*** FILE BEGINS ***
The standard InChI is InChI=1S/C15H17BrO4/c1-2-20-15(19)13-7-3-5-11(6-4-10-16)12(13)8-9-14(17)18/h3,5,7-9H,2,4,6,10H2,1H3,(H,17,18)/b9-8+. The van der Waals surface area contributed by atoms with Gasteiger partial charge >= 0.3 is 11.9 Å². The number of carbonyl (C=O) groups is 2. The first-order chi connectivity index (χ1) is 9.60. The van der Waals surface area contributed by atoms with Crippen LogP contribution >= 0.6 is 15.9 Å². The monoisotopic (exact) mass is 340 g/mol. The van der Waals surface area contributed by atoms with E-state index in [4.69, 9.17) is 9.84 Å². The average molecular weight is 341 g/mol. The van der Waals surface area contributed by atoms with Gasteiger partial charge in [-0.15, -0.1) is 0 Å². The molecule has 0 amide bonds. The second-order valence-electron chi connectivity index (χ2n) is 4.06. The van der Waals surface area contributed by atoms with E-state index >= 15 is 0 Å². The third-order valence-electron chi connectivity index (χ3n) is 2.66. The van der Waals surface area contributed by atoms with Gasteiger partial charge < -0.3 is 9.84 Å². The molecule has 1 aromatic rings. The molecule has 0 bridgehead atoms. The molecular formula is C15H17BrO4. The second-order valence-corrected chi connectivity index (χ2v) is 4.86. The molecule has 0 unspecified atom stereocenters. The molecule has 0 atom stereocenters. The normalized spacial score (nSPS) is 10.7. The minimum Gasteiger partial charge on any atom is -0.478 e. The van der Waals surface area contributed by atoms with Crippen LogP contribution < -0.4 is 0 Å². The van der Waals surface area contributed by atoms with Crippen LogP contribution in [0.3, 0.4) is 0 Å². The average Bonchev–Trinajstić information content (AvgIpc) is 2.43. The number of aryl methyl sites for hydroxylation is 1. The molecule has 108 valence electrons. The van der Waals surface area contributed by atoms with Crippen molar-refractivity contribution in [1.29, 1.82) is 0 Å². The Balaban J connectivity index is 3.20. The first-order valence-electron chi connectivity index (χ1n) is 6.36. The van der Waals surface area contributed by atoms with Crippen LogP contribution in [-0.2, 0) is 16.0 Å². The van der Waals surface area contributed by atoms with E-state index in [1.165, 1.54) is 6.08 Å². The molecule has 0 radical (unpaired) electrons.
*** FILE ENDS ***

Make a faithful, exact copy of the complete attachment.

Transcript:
The standard InChI is InChI=1S/C15H17BrO4/c1-2-20-15(19)13-7-3-5-11(6-4-10-16)12(13)8-9-14(17)18/h3,5,7-9H,2,4,6,10H2,1H3,(H,17,18)/b9-8+. The van der Waals surface area contributed by atoms with Gasteiger partial charge >= 0.3 is 11.9 Å². The number of carbonyl (C=O) groups is 2. The first-order chi connectivity index (χ1) is 9.60. The van der Waals surface area contributed by atoms with Crippen LogP contribution >= 0.6 is 15.9 Å². The monoisotopic (exact) mass is 340 g/mol. The van der Waals surface area contributed by atoms with E-state index in [4.69, 9.17) is 9.84 Å². The average molecular weight is 341 g/mol. The van der Waals surface area contributed by atoms with Gasteiger partial charge in [-0.15, -0.1) is 0 Å². The molecule has 0 amide bonds. The second-order valence-electron chi connectivity index (χ2n) is 4.06. The van der Waals surface area contributed by atoms with E-state index >= 15 is 0 Å². The third-order valence-electron chi connectivity index (χ3n) is 2.66. The van der Waals surface area contributed by atoms with Gasteiger partial charge < -0.3 is 9.84 Å². The molecule has 1 aromatic rings. The molecule has 0 bridgehead atoms. The molecular formula is C15H17BrO4. The second-order valence-corrected chi connectivity index (χ2v) is 4.86. The molecule has 0 unspecified atom stereocenters. The molecule has 0 atom stereocenters. The normalized spacial score (nSPS) is 10.7. The minimum Gasteiger partial charge on any atom is -0.478 e. The van der Waals surface area contributed by atoms with Crippen LogP contribution < -0.4 is 0 Å². The van der Waals surface area contributed by atoms with Crippen LogP contribution in [0.3, 0.4) is 0 Å². The average Bonchev–Trinajstić information content (AvgIpc) is 2.43. The number of aryl methyl sites for hydroxylation is 1. The molecule has 108 valence electrons. The van der Waals surface area contributed by atoms with Crippen molar-refractivity contribution in [1.29, 1.82) is 0 Å². The Balaban J connectivity index is 3.20. The first-order valence-electron chi connectivity index (χ1n) is 6.36. The van der Waals surface area contributed by atoms with Crippen LogP contribution in [-0.2, 0) is 16.0 Å². The van der Waals surface area contributed by atoms with E-state index in [1.165, 1.54) is 6.08 Å². The molecule has 0 radical (unpaired) electrons.